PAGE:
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Where there is no law, but every man does what is right in his own eyes, there is the least of real liberty
Henry M. Robert

Christmas fantasies from prison

Show features 150 of the best artworks by young prisoners
22 January, 2008 - 00:00

Art shows have become a tradition at Ukraine’s State Department for Enforcement of Prison Sentences (DDUVP). It looks as though this state agency has decided to emulate the example portrayed in the film Respublika SHKID, where a drop wears away a stone. Today these young prisoners are painting, and tomorrow they will start singing carols, eventually becoming normal citizens of their country. Vasyl Koshchynets, the head of the DDUVP, says that the current exhibit of paintings and small models of churches, candlesticks, and other Christmas paraphernalia made by the young convicts will help them ponder the true meaning of life and save themselves.

This time 700 inmates took part in the show. Their works were examined by territorial directorates of the DDUVP, which selected 150 items for the exhibit.

“We decided to launch creative competitions in corrective labor colonies and penitentiaries all over Ukraine, so that the inmates, especially young people, could determine their priorities. These kinds of exhibits are thematic and encourage people to engage in reflections. If young men and women want to paint icons or saints, is this not proof of their spiritual growth?” Koshchynets commented.

Professional artists ponder divine images for months if not years, piecing together every part of the “jigsaw puzzle” before they start painting their icons. So when prisoners get down to such a serious task, the organizers of the show start believing that all is not lost.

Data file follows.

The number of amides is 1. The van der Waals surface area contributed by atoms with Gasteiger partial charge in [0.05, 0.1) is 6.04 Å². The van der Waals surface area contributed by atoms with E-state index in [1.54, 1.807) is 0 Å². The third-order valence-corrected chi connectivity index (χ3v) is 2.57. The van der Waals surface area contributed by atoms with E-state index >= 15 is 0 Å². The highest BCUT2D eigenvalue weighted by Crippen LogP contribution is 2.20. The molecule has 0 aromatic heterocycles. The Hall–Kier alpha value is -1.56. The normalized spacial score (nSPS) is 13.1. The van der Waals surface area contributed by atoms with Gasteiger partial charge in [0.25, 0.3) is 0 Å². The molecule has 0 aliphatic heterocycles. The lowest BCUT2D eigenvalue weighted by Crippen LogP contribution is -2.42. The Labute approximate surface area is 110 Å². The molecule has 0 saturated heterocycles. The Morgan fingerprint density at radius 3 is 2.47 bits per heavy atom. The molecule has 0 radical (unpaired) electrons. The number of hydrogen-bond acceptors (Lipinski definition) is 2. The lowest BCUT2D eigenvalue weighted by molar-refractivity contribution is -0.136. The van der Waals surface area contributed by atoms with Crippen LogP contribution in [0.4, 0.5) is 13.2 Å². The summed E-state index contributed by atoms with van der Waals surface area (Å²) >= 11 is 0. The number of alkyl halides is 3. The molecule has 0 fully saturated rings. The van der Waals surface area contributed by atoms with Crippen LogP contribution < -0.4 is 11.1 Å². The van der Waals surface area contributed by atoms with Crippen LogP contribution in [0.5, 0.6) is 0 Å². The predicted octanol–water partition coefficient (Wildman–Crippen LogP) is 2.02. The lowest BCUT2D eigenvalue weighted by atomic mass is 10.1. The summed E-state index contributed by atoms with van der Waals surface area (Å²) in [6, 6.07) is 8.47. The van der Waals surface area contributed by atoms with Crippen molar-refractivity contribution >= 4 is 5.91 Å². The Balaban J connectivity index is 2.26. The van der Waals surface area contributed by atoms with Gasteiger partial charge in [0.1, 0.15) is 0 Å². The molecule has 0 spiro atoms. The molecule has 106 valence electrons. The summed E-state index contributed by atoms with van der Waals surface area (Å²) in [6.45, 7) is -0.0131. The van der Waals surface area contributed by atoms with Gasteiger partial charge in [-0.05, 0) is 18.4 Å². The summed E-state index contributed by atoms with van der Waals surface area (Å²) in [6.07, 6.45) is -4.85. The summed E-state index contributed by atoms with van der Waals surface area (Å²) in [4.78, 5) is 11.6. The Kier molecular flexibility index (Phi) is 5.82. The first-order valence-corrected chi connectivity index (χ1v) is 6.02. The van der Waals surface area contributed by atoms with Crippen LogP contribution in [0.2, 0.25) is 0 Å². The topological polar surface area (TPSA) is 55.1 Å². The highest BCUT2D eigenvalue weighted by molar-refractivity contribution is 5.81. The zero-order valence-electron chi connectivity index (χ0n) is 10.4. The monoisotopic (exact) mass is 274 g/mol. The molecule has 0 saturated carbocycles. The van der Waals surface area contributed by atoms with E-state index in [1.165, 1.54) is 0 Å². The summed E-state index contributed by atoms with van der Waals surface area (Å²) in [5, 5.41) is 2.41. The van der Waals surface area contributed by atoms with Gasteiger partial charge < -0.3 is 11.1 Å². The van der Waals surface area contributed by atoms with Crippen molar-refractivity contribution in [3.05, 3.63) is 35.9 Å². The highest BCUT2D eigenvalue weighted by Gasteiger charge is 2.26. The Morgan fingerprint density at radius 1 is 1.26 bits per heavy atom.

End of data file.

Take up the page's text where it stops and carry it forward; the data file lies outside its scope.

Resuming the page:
Professor of Education Valentyna Orzhekhovska, who heads the Research and Methodological Center for Preventive Upbringing at the Academy of Pedagogical Sciences of Ukraine and has worked for many years with problem teenagers, told this reporter: “The trouble with our society is that many of these children — one-third of them — don’t really know why they ended up behind bars. There are no juvenile courts in Ukraine or court instructors, who can get to the bottom of every case, approach every problem in a complex manner, taking all specifics into account. To a large extent, this problem exists because children are raised by parents and taught by teachers the wrong way — or because there is no upbringing and education. We all know that a large number of parents leave their children unattended and travel abroad in search of jobs. More often than not, a young person makes the wrong kind of friends and finds himself involved in a criminal offence. Therefore, the idea of this exhibit, to attract children to the fine arts and crafts, is a positive factor. It can heal spiritual wounds, revive people morally and psychologically, and restore them to a normal life. The people who are currently in jail regard their participation in this exhibit as a return, but above all they want to justify themselves. Suffice it to say that 85 percent of juvenile delinquents are people with tragic life stories and have been deprived of parental care, love, and warm words.”

The organizers of the Christmas Star show say this is just the beginning. They promise that such creative competitions will continue to be held among prisoners, and the list of nominations will be expanded. In addition, the best works will be auctioned off and the proceeds will revert to the artists.

It would be strange if an exhibit like this were not visited by clergymen, in particular the members of the interconfessional Christian mission Spiritual and Benevolent Care in Penitentiaries.

“The Lord works in every person’s soul. There are people who have made a mistake, taken the wrong step, but God forgives everyone and bestows His love on them. His grace and goodness are working in the hearts of our brothers who are in jail. An example of this is these beautiful works whose light is radiant with blessings,” said Bishop Mykhailo while blessing the project.